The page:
Archive for the ‘Life/Stuff’ Category

A common gag in comedy – and, sometimes, in drama – goes like this: Person A asks Person B to explain a particular thing, then cuts them off or ignores them when they do. Invariably, the point is that Person A is varying degrees of rude, overbearing and oblivious, and/or that Person B is boring, bullied or inept. It’s a cruel bit of humour, and while it can occasionally be employed with a light, teasing touch among characters who are and remain friends, the most common usage highlights the casual ease with which egotists silence others.

For Person B, it’s never a joke, even if the script requires them to shrug it off and keep going. For Person B, there’s no point asserting themselves in the face of Person A’s rudeness, because Person A doesn’t care.

And right now, I’ve been made into Person B.

Rationally, I know there’s no point in arguing with a stranger who declares himself an expert on my life, but who pointedly won’t listen to or engage with anything I say. Any testimony I make, no matter how truthful or heartfelt, can’t possibly sway him: he’s as convinced of his own unassailable rightness as he is my mendacity. Whatever I do or fail to do next, this person will see it as proof of his own intelligence. If I fail to respond, he’ll say I’m afraid of hearing the truth; if I do respond, he’ll claim my defensiveness proves his point. That being so, if I’m damned in his eyes no matter what, the only sane choice is to please myself and speak, not to this Person A, but to our mutual audience, in the hope they prove more receptive to sense than he.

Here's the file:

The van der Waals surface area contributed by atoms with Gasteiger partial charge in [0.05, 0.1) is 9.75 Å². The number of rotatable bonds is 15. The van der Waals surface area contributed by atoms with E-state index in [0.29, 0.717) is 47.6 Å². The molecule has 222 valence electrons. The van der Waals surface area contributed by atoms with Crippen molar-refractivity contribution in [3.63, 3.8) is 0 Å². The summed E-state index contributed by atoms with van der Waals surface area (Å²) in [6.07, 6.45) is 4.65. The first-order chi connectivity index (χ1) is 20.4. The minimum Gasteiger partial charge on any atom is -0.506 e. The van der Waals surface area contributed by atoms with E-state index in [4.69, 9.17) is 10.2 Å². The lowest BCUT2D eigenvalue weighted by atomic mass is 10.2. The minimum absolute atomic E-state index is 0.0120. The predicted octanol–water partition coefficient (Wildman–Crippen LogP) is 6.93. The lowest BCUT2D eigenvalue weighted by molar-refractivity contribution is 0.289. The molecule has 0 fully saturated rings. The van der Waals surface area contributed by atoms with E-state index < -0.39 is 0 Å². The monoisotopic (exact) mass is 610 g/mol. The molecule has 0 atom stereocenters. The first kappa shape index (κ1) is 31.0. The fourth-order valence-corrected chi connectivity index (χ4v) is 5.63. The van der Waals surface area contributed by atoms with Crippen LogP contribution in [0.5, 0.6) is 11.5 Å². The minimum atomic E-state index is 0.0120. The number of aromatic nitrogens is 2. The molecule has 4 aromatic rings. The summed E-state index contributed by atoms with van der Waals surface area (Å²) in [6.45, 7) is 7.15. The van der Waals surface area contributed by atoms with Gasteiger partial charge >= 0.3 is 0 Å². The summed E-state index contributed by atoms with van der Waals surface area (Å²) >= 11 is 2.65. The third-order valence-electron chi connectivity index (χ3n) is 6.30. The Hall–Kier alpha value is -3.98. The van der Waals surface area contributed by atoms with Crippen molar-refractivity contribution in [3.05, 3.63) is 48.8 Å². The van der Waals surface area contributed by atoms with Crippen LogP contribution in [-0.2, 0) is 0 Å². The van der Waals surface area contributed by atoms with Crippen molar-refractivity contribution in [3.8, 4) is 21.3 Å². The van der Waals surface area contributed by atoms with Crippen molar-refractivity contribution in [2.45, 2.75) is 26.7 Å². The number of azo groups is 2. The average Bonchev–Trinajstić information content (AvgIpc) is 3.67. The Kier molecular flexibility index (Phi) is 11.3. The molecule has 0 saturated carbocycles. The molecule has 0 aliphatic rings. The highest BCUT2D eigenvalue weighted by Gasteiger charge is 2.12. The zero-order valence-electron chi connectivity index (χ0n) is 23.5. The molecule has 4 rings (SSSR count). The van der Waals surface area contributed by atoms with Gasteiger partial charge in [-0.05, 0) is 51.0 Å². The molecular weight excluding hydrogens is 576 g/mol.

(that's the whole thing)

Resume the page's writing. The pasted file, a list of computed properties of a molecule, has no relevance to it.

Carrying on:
As I mentioned in my last post, various men in the Sad Puppy camp have recently started claiming that my husband Toby is the anti-Puppy blogger Camestros Felapton. I have already stated, for the record, that he is not, as has Camestros: nonetheless, Brad Torgersen, Lou Antonelli and Dave Freer, none of whom I’ve ever met in person, refuse to believe either one of us.

By the public admission of both Freer and Antonelli, the “evidence” they have is circumstantial: they have an IP address they know belongs to Camestros and an identical IP they claim belongs to my husband – though on what basis, they’ve never said; certainly, my husband has never had just one IP in the entire time I’ve known him, and almost never comments online outside Facebook – and have thus concluded that they must be the same person. Apparently, “Australian with a philosophy background and a connection to SFF who’s recently lived in the UK” is such a weird, specific category of person as to defy any possibility of coincidence otherwise.